Happy St David’s Day. Where would the UK be without beautiful Wales. To celebrate, more daffodils and leeks in art.
The Welsh for leek is cenhinen and the Welsh for daffodil is cenhinen Pedr which translates to Peter’s leek. It is thought that the latter was adopted as a second national emblem by accident, as over the years, perhaps because of the names, the two became confused. Confusion surrounding Daffodils has been widely reported in the news recently, with supermarkets advised to place them as far away from vegetables as possible, to stop non-english speaking people mistaking one for the other. Daffodils contain toxic chemical lycorine which when eaten can cause so called Narcissi poisoning. Given that leeks and daffodils are in the same plant family – Amaryllidaceae – this confusion is perhaps understandable, as similar physical characteristics such as bulb and leaf shape appear across the group. Amaryllidaceae is a plant family that in recent times has grown to incorporate other groups of plants that prior to molecular analysis were thought separate. Today, the 1600-ish species of plant that now form this family, include subgroups Allioideae (including onions garlic, leeks and chives) and Amaryllidoideae (e.g. amaryllis, daffodils, snowdrops), as well as Agapanthoideae (e.g. agapanthus).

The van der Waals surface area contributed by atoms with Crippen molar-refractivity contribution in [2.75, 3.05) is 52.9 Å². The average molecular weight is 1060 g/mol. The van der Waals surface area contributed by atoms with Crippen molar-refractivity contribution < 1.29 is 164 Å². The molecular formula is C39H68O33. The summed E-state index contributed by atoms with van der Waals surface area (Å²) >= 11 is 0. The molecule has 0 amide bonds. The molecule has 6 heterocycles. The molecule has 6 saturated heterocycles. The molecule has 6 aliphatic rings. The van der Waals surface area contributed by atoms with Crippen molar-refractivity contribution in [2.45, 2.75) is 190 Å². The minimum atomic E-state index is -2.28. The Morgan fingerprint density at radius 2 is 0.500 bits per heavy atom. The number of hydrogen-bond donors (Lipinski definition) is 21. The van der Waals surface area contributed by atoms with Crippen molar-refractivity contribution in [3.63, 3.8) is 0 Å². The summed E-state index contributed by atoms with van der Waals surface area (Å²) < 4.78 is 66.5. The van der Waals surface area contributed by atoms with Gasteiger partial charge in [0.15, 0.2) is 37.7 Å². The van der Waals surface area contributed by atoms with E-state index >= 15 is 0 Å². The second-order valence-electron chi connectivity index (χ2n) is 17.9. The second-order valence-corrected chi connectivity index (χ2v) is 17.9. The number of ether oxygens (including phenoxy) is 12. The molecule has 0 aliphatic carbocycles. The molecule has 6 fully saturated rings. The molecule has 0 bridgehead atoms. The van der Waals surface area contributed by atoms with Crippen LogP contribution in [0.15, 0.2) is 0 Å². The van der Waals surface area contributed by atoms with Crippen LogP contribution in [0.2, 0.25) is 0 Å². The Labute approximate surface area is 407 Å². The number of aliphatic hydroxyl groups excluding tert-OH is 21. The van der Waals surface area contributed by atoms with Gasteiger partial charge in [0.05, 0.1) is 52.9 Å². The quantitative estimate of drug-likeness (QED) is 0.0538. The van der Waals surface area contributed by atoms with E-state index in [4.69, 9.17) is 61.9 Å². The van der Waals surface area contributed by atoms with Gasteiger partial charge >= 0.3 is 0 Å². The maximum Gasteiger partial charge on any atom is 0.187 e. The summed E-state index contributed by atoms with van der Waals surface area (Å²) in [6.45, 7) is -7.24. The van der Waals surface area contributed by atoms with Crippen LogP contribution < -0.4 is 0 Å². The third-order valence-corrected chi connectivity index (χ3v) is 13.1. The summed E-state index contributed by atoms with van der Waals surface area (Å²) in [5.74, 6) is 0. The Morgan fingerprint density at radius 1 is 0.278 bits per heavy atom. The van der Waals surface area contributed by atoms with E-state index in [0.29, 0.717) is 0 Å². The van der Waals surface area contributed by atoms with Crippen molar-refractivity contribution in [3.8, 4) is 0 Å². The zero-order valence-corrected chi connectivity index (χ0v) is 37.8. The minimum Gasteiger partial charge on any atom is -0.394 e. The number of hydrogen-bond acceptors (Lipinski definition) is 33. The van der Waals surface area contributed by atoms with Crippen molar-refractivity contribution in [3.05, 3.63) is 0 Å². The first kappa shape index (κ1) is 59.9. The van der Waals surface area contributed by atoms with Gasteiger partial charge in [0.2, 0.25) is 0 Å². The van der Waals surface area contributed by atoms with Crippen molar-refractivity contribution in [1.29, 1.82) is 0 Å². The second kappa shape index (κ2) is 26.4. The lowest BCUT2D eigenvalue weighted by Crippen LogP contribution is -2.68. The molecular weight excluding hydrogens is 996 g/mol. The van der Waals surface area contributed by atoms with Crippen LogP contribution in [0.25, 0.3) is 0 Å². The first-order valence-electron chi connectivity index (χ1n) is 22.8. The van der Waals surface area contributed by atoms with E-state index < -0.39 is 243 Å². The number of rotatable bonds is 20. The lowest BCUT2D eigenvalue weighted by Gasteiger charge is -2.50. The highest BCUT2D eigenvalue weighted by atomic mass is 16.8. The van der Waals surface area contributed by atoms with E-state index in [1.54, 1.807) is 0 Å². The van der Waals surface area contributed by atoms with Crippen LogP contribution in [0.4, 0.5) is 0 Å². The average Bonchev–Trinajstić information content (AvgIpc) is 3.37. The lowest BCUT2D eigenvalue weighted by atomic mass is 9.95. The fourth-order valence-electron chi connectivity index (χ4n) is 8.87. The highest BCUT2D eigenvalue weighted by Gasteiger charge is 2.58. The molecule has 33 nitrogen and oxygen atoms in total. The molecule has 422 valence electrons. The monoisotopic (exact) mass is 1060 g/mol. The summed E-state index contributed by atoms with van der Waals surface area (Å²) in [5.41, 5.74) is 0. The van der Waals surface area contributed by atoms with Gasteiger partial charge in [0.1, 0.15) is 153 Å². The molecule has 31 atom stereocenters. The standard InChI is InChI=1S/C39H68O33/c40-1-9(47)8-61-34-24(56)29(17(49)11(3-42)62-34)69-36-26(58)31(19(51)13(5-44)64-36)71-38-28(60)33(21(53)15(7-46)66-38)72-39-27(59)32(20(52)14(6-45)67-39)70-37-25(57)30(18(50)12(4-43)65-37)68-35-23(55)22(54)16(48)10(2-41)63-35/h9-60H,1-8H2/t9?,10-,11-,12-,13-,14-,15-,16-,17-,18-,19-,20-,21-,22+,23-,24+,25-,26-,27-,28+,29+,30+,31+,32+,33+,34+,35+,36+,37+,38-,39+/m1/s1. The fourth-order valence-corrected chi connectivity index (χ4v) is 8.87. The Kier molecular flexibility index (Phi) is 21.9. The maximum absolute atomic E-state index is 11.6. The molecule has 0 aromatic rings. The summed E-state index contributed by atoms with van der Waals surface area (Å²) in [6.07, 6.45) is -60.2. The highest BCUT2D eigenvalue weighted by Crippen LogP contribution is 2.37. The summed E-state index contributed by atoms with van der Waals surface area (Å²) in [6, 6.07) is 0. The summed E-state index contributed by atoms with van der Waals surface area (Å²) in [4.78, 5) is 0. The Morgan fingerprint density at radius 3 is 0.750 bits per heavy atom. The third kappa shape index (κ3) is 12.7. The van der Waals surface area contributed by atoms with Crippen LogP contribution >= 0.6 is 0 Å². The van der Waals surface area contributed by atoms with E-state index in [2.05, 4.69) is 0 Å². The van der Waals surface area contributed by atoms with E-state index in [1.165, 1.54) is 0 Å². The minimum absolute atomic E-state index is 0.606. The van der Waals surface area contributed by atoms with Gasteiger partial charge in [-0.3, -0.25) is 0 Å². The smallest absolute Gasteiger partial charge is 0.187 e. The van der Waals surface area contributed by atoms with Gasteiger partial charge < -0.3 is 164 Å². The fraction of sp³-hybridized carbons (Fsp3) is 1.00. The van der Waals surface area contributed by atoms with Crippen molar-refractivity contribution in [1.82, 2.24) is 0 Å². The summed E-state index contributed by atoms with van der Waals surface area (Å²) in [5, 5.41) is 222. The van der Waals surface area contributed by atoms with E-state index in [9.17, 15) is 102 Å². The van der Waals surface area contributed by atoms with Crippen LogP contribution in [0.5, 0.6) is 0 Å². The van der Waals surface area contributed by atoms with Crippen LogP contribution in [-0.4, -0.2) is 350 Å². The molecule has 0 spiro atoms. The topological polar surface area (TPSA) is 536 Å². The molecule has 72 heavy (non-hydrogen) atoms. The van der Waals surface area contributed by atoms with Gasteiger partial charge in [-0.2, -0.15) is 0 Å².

Google Doodle 01/03/2015
1972 record sleeve of Daffodil Records c/o 45-sleeves.com
Angels and Leeks, Robert Doisneau, 1953
Yotam Ottolenghi’s braised leeks with goat’s curd
Photograph: Colin Campbell for the Guardian (2011)
Elizabeth Taylor and Richard Burton
Daffodil, Jacques Le Moyne, 1585, c/o British Museum
New Fast Automatic Daffodils, Big (1990) record cover.
Image c/o Vinyl301.com
Daffodils and Celery Lucian Freud, 1947
William Morris wallpaper c/0 william-morris.com